The only thing predictable about spring weather here is that it’s completely unpredictable. Within the last month, we’ve had some days that we were lucky to get above freezing and other days in the record-breaking mid-80s. Back on March 25, we had snow…
…and then nearly 3 weeks with no rain.
Despite all of the extremes, though, we’re pretty much where we normally are as far as bloom times. The woodies haven’t leafed out yet, but the early spring bulbs are making a good show…
…and the hellebores have been gorgeous.
A few other blooms of interest include plantain-leaved sedge (Carex plantaginea):
…deliciously fragrant winter honeysuckle (Lonicera fragrantissima):
…and ‘Orange Encore’ witch hazel (Hamamelis x intermedia).
Technically, this ‘Frosty Knight’ sweet alyssum (Lobularia maritima) is in bloom, but I bought it that way last week, so it doesn’t really count as a garden flower. It will probably be dead by the next Bloom Day (I don’t have much luck with these fancy new introductions, though sometimes I can’t resist trying), so I figured I’d show it now.
As far as flowers go, that’s pretty much it for here. If you want to see how beautiful a spring garden can look here in southeastern Pennsylvania, I highly recommend popping over to Carolyn Walker’s blog, Carolyn’s Shade Gardens. It’s where I go when I need a good dose of primroses, spring phlox, and other early-blooming beauties.
Inspired by Carolyn’s spring spectacular, and by those of other Bloom Day participants, I’m determined to make more effort to bring more early color to my own garden. To that end, I’ve started a lot of columbines from seeds shared with me by fellow bloggers last year and this year (thanks, Kim, Jasmine, and Barbara!), and it looks like last year’s batch will be in flower very soon. And a few weeks ago, I dug a good-sized new area and filled it some spring bloomers that had accumulated in my holding beds, including ‘Kumson’ forsythia (Forsythia viridissima var. koreana) and flowering quinces (Chaenomeles speciosa), underplanted with several dozen seedlings and divisions of my favorite hybrid hellebores as well as snowdrops (Galanthus nivalis), winter aconite (Eranthis hyemalis), and forget-me-nots (Myosotis sylvatica).
Granted, it doesn’t look like much now, but I’m very much anticipating its show next year (and really hoping that the scarlet and orange quinces don’t flower until the hellebores are nearly over). In the meantime, I’m much more interested in seeing how the nearby beds I added last fall are going to look this year. One is just behind this spring section, and the other two are further down, closer to the road. (You can tell the new areas by the fresher-looking mulch.)
There’s one more “empty” space in the middle there. Once I get a large bed dug to incorporate the Japanese maples and viburnum growing there, I’ll be nearly done linking all of the baby shrubs and trees I planted in this area a number of years ago.
One of last month’s projects, the alpaca path, got rather rumpled during the long spell of dry, windy weather, but it has settled well since we finally got some rain. It’s still going to take several more weeks for the plants to start smoothing out the edges.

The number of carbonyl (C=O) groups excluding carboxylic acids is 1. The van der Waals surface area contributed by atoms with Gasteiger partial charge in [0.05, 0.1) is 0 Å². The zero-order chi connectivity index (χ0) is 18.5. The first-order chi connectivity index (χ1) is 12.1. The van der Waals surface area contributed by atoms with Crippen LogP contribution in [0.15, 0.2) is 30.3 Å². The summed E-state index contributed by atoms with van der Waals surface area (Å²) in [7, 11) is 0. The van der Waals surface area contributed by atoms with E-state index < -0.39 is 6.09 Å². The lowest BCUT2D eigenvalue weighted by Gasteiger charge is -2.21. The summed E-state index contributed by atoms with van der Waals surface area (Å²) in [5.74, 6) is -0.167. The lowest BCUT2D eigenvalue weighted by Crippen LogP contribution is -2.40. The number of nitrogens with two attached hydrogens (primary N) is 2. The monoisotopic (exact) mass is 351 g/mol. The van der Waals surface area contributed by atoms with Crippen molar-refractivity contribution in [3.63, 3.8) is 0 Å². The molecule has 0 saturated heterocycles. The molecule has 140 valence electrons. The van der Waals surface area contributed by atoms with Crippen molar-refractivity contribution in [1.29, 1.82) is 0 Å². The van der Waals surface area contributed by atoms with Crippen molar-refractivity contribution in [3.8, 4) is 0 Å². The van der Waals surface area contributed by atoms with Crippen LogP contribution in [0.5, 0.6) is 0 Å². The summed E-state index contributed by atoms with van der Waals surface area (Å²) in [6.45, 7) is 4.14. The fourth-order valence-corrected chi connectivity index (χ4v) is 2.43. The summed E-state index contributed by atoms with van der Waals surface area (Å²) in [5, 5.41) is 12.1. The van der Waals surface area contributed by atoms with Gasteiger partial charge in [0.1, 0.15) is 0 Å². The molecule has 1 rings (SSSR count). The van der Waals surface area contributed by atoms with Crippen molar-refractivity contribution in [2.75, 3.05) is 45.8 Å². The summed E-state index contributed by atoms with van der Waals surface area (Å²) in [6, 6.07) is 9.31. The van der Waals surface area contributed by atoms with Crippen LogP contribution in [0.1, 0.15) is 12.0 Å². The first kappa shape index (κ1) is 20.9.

In the meantime, I’ve been filling in some of the bare spots with the results of this year’s first shearing sessions. Now Duncan, don’t look so outraged. You may look a little silly, but you were happy enough to get some air on your chin and neck when it was hot last week.
No, I didn’t actually cut his ears off, though it wouldn’t be my fault if I did. You’d think he’d stand very still when I’m using scissors around his head, instead of trying to spit in my face. Daniel looks very cheerful and innocent here, but he’s even more squirmy.
At the moment, they have a new pasture ornament to distract them. More on that next month, I hope.
Otherwise, things don’t look very exciting here: a lot of potential, but not much action.
Above, the very first plants collected for this year’s new book project!
There are still several half-done garden projects, a few areas I haven’t gotten around to tidying yet, and a whole new round of weeding to do.
It’s easy to get overwhelmed with the amount of work still left to do, but when I start feeling like I can’t handle it, I visit my friend Clark’s blog, Hortus Horrei, to see what new project he’s tackling in his own garden. If anyone has a reason to feel overwhelmed, it’s him. Try to imagine what it would be like to lose your home, your livelihood, and your garden within the space of a few hours, and you’ll have some idea of what happened to him on May 20th last year, when the first of a series of severe earthquakes hit northern Italy and destroyed the castle he was living in.
In the last year, he’s had to find a new place to live; re-establish his business (Reading Retreats in Rural Italy); move thousands of books as well as paintings, plants, and his goats; and sow as many seeds as he can get his hands on to start creating a new garden from scratch. If he can do all that, I can surely manage to handle the few areas that are still left to weed and plant here. You can follow Clark’s adventures at his new place in The Hortus Horrei of Corte Eremo, Mantua. And if you’re one for travel and want to spend some time in Italy immersed in books and plants, check out his cultural association’s website at Corte Eremo.
Clark usually participates in Bloom Day too, so if you visit his blog , you may see some of what’s currently coming up in his new garden in northern Italy. You can find links to lots of other mid-April gardens in Carol’s main Bloom Day post at May Dreams Gardens. But before you go, I just have to share this stunning example of redundant labeling. I suppose “Contains: Peat” didn’t fill enough space but “Contains: Peat Harvested from Fragile Ecosystem” was a little too off-putting.